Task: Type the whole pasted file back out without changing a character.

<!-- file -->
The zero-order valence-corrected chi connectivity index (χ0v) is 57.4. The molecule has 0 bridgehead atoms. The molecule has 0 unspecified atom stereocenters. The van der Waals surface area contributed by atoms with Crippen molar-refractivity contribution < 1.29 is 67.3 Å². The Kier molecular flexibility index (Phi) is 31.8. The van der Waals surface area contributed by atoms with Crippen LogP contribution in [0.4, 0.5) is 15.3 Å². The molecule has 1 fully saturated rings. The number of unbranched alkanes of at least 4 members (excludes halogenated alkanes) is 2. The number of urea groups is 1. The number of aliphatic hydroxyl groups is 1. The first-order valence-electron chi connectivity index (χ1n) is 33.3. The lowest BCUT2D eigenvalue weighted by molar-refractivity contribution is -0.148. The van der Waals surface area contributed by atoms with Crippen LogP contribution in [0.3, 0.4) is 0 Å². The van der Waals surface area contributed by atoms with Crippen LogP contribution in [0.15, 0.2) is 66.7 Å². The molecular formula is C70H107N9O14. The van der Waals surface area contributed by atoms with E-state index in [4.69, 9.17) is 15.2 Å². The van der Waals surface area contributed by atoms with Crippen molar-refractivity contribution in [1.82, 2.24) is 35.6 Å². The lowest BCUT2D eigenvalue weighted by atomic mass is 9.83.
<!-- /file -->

The zero-order valence-corrected chi connectivity index (χ0v) is 57.4. The molecule has 0 bridgehead atoms. The molecule has 0 unspecified atom stereocenters. The van der Waals surface area contributed by atoms with Crippen molar-refractivity contribution < 1.29 is 67.3 Å². The Kier molecular flexibility index (Phi) is 31.8. The van der Waals surface area contributed by atoms with Crippen LogP contribution in [0.4, 0.5) is 15.3 Å². The molecule has 1 fully saturated rings. The number of unbranched alkanes of at least 4 members (excludes halogenated alkanes) is 2. The number of urea groups is 1. The number of aliphatic hydroxyl groups is 1. The first-order valence-electron chi connectivity index (χ1n) is 33.3. The lowest BCUT2D eigenvalue weighted by molar-refractivity contribution is -0.148. The van der Waals surface area contributed by atoms with Crippen LogP contribution in [0.3, 0.4) is 0 Å². The van der Waals surface area contributed by atoms with Crippen LogP contribution in [0.15, 0.2) is 66.7 Å². The molecular formula is C70H107N9O14. The van der Waals surface area contributed by atoms with E-state index in [4.69, 9.17) is 15.2 Å². The van der Waals surface area contributed by atoms with Crippen molar-refractivity contribution in [1.82, 2.24) is 35.6 Å². The lowest BCUT2D eigenvalue weighted by atomic mass is 9.83.